8 Steps to Your First Rose Painting
Artists who want to grow their flower-painting skills can learn a lot from painting what Katie G. Whipple calls “floral portraits” — studies of single blooms, painted from life, petal by petal.
With this approach, you slow down! You observe the beautiful nuances of a particular flower, truly seeing it as an individual work of nature. The complexities of an entire bouquet do not concern you. This is the way to approach learning how to paint a rose or any other flower.
As a result, you learn more about floral anatomy, light effects and color than you ever have before. And your floral portrait is lovely standalone artwork. A thing of beauty that can adorn your home, given in love as a gift, or sold easily at your next community art fair or online.
It can also stay in the studio as a study for more complex floral paintings when certain flowers aren’t in season. So many uses for one simple painting. So explore Whipple’s eight steps for how to paint a rose. The rewards are numerous! Enjoy!
Another medium that lets the petals of a rose shine is pastel. Learn alongside Margaret Evans as she guides you through three easy flower demos in her latest Flowers in Pastel video download.
How to Paint a Rose
For demonstration: Blick Premier
For most paintings: wood panel
with two coats of rabbit-skin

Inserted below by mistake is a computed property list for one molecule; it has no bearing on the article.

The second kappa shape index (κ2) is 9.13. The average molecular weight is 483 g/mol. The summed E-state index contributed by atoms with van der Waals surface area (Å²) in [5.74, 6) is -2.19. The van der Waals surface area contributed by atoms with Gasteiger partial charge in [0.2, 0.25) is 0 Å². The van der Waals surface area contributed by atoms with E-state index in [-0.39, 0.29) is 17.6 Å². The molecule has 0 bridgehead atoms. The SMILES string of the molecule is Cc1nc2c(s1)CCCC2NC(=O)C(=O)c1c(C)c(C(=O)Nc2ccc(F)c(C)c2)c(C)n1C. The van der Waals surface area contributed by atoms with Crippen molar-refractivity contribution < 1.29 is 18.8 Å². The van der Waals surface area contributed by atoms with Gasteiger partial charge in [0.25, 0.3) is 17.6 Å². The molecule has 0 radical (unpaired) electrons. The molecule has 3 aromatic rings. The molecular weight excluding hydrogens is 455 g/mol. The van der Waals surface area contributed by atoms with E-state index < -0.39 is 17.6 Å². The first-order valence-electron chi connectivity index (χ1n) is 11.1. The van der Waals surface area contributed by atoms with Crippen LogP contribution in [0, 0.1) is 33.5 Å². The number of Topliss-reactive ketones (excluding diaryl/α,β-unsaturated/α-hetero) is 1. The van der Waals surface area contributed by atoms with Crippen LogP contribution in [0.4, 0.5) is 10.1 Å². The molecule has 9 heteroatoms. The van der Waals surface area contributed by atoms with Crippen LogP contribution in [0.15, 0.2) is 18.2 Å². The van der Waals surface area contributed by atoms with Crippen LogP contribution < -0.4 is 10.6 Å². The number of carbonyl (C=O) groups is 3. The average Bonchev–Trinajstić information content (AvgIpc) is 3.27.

glue and two coats of Natural
Pigments lead oil ground
WN=Winsor & Newton
RGH Cremnitz white with cold-pressed linseed oil
MH genuine Naples yellow light
WN yellow ochre light
WN cadmium yellow
MH cadmium orange
Zecchi genuine vermilion
MH alizarin claret
WN terra rosa
MH raw sienna
MH burnt umber
WN raw umber
MH green umber
WN permanent mauve
OH violet grey
Natural Pigments ultramarine
WN terre verte
MH permanent sap green
OH golden green
WN ivory black
Rosemary & Co Masters Choice filberts
Robert Simmons Signet bristle filberts
For this flower portrait I chose a single white rose, which I placed in a small water-filled vase to keep the bloom fresh. I’m not concerned, however, about painting the vase.
I decided to paint this portrait from a viewpoint above the rose, looking down at the petals from a slight angle. Each time I set up a flower, I try to pick the viewpoint that I find most inspiring and that shows off the personality of the particular bloom.
Using a stiff hog-bristle brush, I toned my surface with a thin wash of Cremnitz white, violet grey, yellow ochre and raw umber mixed with mineral spirits.
I then wiped the excess paint and mineral spirits off the panel with a paper towel, leaving behind a light neutral wash. This prevented the tone from contaminating my next layer — the underpainting.
I began painting the rose! The underpainting is my first pass of color. I consider this the most important stage of my painting process. It sets the drawing, value and color guidelines I’ll use to paint all those delicate, complicated petals.
The paint consistency is transparent and thin but not wet or runny. It’s important to use mineral spirits—not medium—to keep the paint thin at this stage. Using too much oil (medium) too soon violates the fat-over-lean rule.
This is a close-up of the underpainting in step 3. I began my underpainting with the highest chromatic undertones in the flower — as if I’m peeling back the light edges of the petals and painting what’s underneath.